6th Annual Symposium
Physics of Cancer
Leipzig, Germany
September 7-9, 2015
A Word of Welcome

Does physics play a role in cancer research? Of course, would be the spontaneous response of most of my colleagues while thinking of linear accelerators and high-field MRI; perhaps also of mass spectroscopy, X-ray crystallography and STED microscopy.

Many cancer researchers consider physics responsible for the indispensable images of the internal organs in tumor diagnosis. Additionally, it provides a whole arsenal of radiation with which to fight cancer. It also delivers fantastic analytical tools. Ultimately something of an ancillary discipline, one that aids the “real” cancer scientists – molecular- and cell biologists, biochemists, clinicians – to achieve their results and successful cures.

However, a most basic observation demonstrates the significance of physical characteristics in the very definition of what we call a tumor: A woman feels a lump in her breast. This means nothing other than that she recognizes tumor tissue as distinct from surrounding healthy tissue due to mechanical characteristics.

Cancer cells are continually exposed to physical forces: Tractive and shearing forces, hydrodynamics and hydrostatic pressures. These have to be countered by their own forces. There is hardly any doubt that a connection exists between tumor mechanics and the biology of cancer cells. This could be the key to understanding why and when cancer cells divide, how they move or embed themselves in tissues.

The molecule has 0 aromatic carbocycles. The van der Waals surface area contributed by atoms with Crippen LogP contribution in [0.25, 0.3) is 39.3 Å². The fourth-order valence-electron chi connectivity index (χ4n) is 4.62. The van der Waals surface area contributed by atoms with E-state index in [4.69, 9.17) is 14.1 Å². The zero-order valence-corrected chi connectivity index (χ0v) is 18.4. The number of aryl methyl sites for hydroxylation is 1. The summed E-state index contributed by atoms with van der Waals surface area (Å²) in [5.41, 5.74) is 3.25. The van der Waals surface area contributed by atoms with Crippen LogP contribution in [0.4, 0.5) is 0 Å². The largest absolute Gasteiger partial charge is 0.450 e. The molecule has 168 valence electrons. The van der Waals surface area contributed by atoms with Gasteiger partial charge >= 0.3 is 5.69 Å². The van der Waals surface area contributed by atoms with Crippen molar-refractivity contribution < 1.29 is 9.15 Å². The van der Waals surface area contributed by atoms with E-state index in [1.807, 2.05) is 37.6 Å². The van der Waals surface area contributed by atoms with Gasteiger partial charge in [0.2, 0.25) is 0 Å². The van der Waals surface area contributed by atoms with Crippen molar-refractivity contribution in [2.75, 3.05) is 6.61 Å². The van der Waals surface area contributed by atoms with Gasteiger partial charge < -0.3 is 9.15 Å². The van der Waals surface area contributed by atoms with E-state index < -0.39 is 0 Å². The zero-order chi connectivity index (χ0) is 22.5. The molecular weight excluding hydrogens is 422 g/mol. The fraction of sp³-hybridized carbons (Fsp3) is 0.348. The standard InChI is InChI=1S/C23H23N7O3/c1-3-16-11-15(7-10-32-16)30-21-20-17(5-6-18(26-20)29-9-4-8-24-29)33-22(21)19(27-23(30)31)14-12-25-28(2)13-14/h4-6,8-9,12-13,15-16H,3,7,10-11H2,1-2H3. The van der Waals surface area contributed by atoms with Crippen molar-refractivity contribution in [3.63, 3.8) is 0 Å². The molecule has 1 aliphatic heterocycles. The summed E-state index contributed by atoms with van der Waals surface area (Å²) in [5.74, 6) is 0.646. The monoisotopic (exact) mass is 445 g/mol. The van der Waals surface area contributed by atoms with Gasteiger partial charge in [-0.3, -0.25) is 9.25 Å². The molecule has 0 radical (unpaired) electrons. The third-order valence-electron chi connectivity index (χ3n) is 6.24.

The spectacular results in molecular biology – from decoding gene function to analyzing complex signaling cascades – may be responsible that for a long time it has almost been forgotten that there is another viewpoint in cells, tissues and organs, - that of the physicist.

Although molecular biology has in previous years led to many successful approaches to targeted cancer therapy, it remains incontrovertible that for many cancers there are still no effective treatments. The fresh approach of another discipline could provide new impetus and identify new ways of effectively combating cancer. We cannot afford to decline it.

Prof. Dr. Dr. h.c. Otmar D. Wiestler
Chairman of the Management Board and Scientific Director
German Cancer Research Center (DKFZ)
Heidelberg, Germany
Topics Included
  • Biomechanics (Biopolymers, Networks, Rheology, Cytoskeleton, Cell Shape)
  • Forces, Motion, Adhesion (Cell Motility, Assembly, Molecular Motors, Cell Division)
  • Oncology
  • Imaging
Organizing Committee Invited Speakers
University of Leipzig  |  Faculty of Physics and Earth Sciences  |  Institute of Experimental Physics I  |  Soft Matter Physics Division
© Soft Matter Physics Division, University of Leipzig. Designed and created by sp design. Imprint & Disclaimer